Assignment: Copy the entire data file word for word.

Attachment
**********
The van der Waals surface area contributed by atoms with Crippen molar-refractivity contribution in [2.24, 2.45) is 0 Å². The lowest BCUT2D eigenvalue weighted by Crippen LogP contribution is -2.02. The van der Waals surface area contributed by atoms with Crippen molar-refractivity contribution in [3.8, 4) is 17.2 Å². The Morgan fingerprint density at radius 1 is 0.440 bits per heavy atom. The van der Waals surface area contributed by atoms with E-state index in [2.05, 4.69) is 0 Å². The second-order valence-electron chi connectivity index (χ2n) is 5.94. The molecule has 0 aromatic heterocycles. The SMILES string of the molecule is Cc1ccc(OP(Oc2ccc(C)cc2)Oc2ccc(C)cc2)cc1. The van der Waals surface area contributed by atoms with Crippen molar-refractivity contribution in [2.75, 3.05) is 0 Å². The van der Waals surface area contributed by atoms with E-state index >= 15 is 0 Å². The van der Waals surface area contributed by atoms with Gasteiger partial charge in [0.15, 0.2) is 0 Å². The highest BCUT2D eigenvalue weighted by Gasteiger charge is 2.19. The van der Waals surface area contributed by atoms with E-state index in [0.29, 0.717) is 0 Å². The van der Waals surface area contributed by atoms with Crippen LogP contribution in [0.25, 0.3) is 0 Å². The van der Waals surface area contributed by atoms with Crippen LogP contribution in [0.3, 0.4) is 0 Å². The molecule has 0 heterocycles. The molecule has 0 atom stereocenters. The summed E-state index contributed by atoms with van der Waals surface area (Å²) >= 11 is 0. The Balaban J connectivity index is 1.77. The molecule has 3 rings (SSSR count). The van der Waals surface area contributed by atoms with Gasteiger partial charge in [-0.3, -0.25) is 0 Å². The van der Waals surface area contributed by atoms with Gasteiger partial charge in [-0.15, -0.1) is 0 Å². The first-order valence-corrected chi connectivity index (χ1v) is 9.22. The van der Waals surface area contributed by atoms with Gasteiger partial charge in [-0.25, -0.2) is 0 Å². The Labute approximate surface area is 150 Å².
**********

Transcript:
The van der Waals surface area contributed by atoms with Crippen molar-refractivity contribution in [2.24, 2.45) is 0 Å². The lowest BCUT2D eigenvalue weighted by Crippen LogP contribution is -2.02. The van der Waals surface area contributed by atoms with Crippen molar-refractivity contribution in [3.8, 4) is 17.2 Å². The Morgan fingerprint density at radius 1 is 0.440 bits per heavy atom. The van der Waals surface area contributed by atoms with E-state index in [2.05, 4.69) is 0 Å². The second-order valence-electron chi connectivity index (χ2n) is 5.94. The molecule has 0 aromatic heterocycles. The SMILES string of the molecule is Cc1ccc(OP(Oc2ccc(C)cc2)Oc2ccc(C)cc2)cc1. The van der Waals surface area contributed by atoms with Crippen molar-refractivity contribution in [2.75, 3.05) is 0 Å². The van der Waals surface area contributed by atoms with E-state index >= 15 is 0 Å². The van der Waals surface area contributed by atoms with Gasteiger partial charge in [0.15, 0.2) is 0 Å². The highest BCUT2D eigenvalue weighted by Gasteiger charge is 2.19. The van der Waals surface area contributed by atoms with E-state index in [0.29, 0.717) is 0 Å². The van der Waals surface area contributed by atoms with Crippen LogP contribution in [0.25, 0.3) is 0 Å². The van der Waals surface area contributed by atoms with Crippen LogP contribution in [0.3, 0.4) is 0 Å². The molecule has 0 heterocycles. The molecule has 0 atom stereocenters. The summed E-state index contributed by atoms with van der Waals surface area (Å²) >= 11 is 0. The Balaban J connectivity index is 1.77. The molecule has 3 rings (SSSR count). The van der Waals surface area contributed by atoms with Gasteiger partial charge in [-0.3, -0.25) is 0 Å². The van der Waals surface area contributed by atoms with Gasteiger partial charge in [-0.15, -0.1) is 0 Å². The first-order valence-corrected chi connectivity index (χ1v) is 9.22. The van der Waals surface area contributed by atoms with Gasteiger partial charge in [-0.25, -0.2) is 0 Å². The Labute approximate surface area is 150 Å².